Sex workers face financial discrimination
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Sex workers face financial discrimination

Stories/250 , Issues/Sex , Issues/Discrimination
Scarlet Alliance, Newtown NSW 2042, Australia
19th Dec 2017
Sex workers face financial discrimination
Sex workers face stigma and discrimination on multiple levels, and one of the most insidious incarnations is financial discrimination.

People working in the sex industry face discrimination on many levels. One of the less visible, but extremely consequential forms of discrimination is the denial of services by financial institutions. Like any other industry, the sex industry depends on reliable financial services in order to operate. Even in jurisdictions where sex work is perfectly legal, however, businesses and individuals in the industry report widespread difficulties in accessing even basic financial services, and this in turn has an impact on their daily lives, long-term futures and even their physical safety.

Tash* has been working in a Melbourne brothel for around two years, where she makes anywhere between $300 and $1500 per shift. Rather than being paid by bank transfer as happens in most workplaces, she gets paid in cash at the end of each shift.

"What that means is that when I'm leaving work at 3 or 4am, sometimes I have a lot of cash on me," she says. "It becomes a safety issue for me, carrying that much money around at that time in the morning."

While Tash would prefer to be paid by bank transfer, she knows that for brothel managers it can be difficult finding financial services even for basic business management such as paying employees. “There are certain banks that brothels don’t work with,” she says.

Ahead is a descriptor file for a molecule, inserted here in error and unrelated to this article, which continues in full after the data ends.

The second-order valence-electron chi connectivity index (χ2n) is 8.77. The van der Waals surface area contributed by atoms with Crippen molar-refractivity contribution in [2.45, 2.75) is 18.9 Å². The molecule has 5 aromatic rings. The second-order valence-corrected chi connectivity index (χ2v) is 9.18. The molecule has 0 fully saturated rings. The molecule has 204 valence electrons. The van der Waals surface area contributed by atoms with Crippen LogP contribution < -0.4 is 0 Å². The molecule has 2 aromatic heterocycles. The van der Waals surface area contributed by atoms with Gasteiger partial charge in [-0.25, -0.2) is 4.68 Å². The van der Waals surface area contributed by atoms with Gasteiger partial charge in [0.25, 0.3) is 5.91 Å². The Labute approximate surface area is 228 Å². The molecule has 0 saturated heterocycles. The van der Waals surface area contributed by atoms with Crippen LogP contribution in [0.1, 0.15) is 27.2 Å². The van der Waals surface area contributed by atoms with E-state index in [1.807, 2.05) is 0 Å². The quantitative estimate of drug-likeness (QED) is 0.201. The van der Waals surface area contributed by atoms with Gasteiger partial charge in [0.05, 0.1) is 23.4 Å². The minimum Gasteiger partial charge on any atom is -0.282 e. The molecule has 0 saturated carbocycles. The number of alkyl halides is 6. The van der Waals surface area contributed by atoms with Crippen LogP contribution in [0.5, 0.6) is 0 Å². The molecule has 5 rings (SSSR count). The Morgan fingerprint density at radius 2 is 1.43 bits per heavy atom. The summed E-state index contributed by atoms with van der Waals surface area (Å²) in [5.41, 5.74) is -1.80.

This comes as no surprise to Jules Kim, CEO of Scarlet Alliance. Scarlet Alliance is a sex worker’s association run by and for sex workers. It runs community education, awareness and advocacy campaigns in addition to campaigning for the rights of sex workers.

“Stigma and discrimination have a huge impact on the sex industry, and financial services are a key part of that,” Jules says. “Some banks will deny services to clients who have been banking with them for years if they find out the client is a sex worker.”

An October 2017 survey of business owners in the adult industry (including adults-only retailers and wholesalers) found that 66% reported a recent incident of discrimination by one of the ‘Big Four’ banks, including having merchant facilities withdrawn with little or no warning.

The risk of losing access to banking services is something Tash is very aware of. When she is depositing her cash payments into her bank account, she structures them carefully in order to avoid appearing suspicious.

“I have an ABN as a sub-contractor – which is what I am, technically – and I’m paying tax on my income. I just don’t say what I’m a sub-contractor for.”

She’s considering leaving the brothel to work independently, but there are challenges there too. Navigating payments and bank accounts as a private escort comes with privacy and security concerns for both workers and clients.

“A lot of private workers use separate bank accounts with very vague names,” Tash says. Some also accept payments in gift vouchers or prepaid Load&Go cards as a safer alternative to both cash and bank payments, which leave workers at the mercy of the policies of financial institutions.

“Often we have situations where the policy for that financial institution might have been set in another jurisdiction, for example somewhere in the US, where sex work is criminalised and so they’ve created a policy of not working with clients who are sex workers, and that ends up impacting sex workers in New South Wales where sex work is not a criminal activity,” says Jules Kim.

“Some of it also has to do with the complexity of the laws for sex workers, so for example what’s legal can vary from state to state or depending on whether you’re working in a brothel or are self-employed.”

These issues are by no means unique to the sex industry. Financial institutions are able to cope with similar levels of complexity with the gambling industry. Concerns about anti-money laundering obligations due to the large amount of cash in the industry are also not unique to the sex industry; hospitality and retail also handle very large amounts of cash in their businesses, and rarely experience the same sorts of difficulties accessing financial services.